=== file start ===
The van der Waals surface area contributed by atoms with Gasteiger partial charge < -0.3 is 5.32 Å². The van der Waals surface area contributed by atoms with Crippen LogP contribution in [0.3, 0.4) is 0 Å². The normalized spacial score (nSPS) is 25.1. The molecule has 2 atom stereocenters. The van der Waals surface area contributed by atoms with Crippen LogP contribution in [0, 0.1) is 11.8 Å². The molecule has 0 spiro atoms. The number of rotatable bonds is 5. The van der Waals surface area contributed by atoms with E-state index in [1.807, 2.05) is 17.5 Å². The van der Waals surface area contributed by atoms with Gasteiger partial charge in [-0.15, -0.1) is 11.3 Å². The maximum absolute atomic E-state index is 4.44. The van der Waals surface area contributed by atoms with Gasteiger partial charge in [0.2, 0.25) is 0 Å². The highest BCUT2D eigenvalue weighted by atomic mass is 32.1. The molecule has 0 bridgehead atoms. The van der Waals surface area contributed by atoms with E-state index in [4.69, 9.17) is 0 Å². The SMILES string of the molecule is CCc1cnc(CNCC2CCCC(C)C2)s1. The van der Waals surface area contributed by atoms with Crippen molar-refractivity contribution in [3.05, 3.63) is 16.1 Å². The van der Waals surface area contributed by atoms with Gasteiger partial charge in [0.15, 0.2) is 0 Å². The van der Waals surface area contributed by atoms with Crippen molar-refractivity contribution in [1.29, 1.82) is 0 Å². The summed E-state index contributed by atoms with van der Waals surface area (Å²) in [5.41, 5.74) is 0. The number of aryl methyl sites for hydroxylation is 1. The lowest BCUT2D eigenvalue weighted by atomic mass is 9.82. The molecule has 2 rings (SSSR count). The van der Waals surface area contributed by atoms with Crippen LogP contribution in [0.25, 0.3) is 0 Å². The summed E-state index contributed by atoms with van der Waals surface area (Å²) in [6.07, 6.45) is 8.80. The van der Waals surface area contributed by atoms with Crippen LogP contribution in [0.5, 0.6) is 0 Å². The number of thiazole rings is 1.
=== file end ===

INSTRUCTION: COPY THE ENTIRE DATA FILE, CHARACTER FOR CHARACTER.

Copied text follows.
The van der Waals surface area contributed by atoms with Gasteiger partial charge < -0.3 is 5.32 Å². The van der Waals surface area contributed by atoms with Crippen LogP contribution in [0.3, 0.4) is 0 Å². The normalized spacial score (nSPS) is 25.1. The molecule has 2 atom stereocenters. The van der Waals surface area contributed by atoms with Crippen LogP contribution in [0, 0.1) is 11.8 Å². The molecule has 0 spiro atoms. The number of rotatable bonds is 5. The van der Waals surface area contributed by atoms with E-state index in [1.807, 2.05) is 17.5 Å². The van der Waals surface area contributed by atoms with Gasteiger partial charge in [-0.15, -0.1) is 11.3 Å². The maximum absolute atomic E-state index is 4.44. The van der Waals surface area contributed by atoms with Gasteiger partial charge in [0.2, 0.25) is 0 Å². The highest BCUT2D eigenvalue weighted by atomic mass is 32.1. The molecule has 0 bridgehead atoms. The van der Waals surface area contributed by atoms with E-state index in [4.69, 9.17) is 0 Å². The SMILES string of the molecule is CCc1cnc(CNCC2CCCC(C)C2)s1. The van der Waals surface area contributed by atoms with Crippen molar-refractivity contribution in [3.05, 3.63) is 16.1 Å². The van der Waals surface area contributed by atoms with Gasteiger partial charge in [0.15, 0.2) is 0 Å². The van der Waals surface area contributed by atoms with Crippen molar-refractivity contribution in [1.29, 1.82) is 0 Å². The summed E-state index contributed by atoms with van der Waals surface area (Å²) in [5.41, 5.74) is 0. The number of aryl methyl sites for hydroxylation is 1. The lowest BCUT2D eigenvalue weighted by atomic mass is 9.82. The molecule has 2 rings (SSSR count). The van der Waals surface area contributed by atoms with Crippen LogP contribution in [0.25, 0.3) is 0 Å². The summed E-state index contributed by atoms with van der Waals surface area (Å²) in [6.07, 6.45) is 8.80. The van der Waals surface area contributed by atoms with Crippen LogP contribution in [0.5, 0.6) is 0 Å². The number of thiazole rings is 1.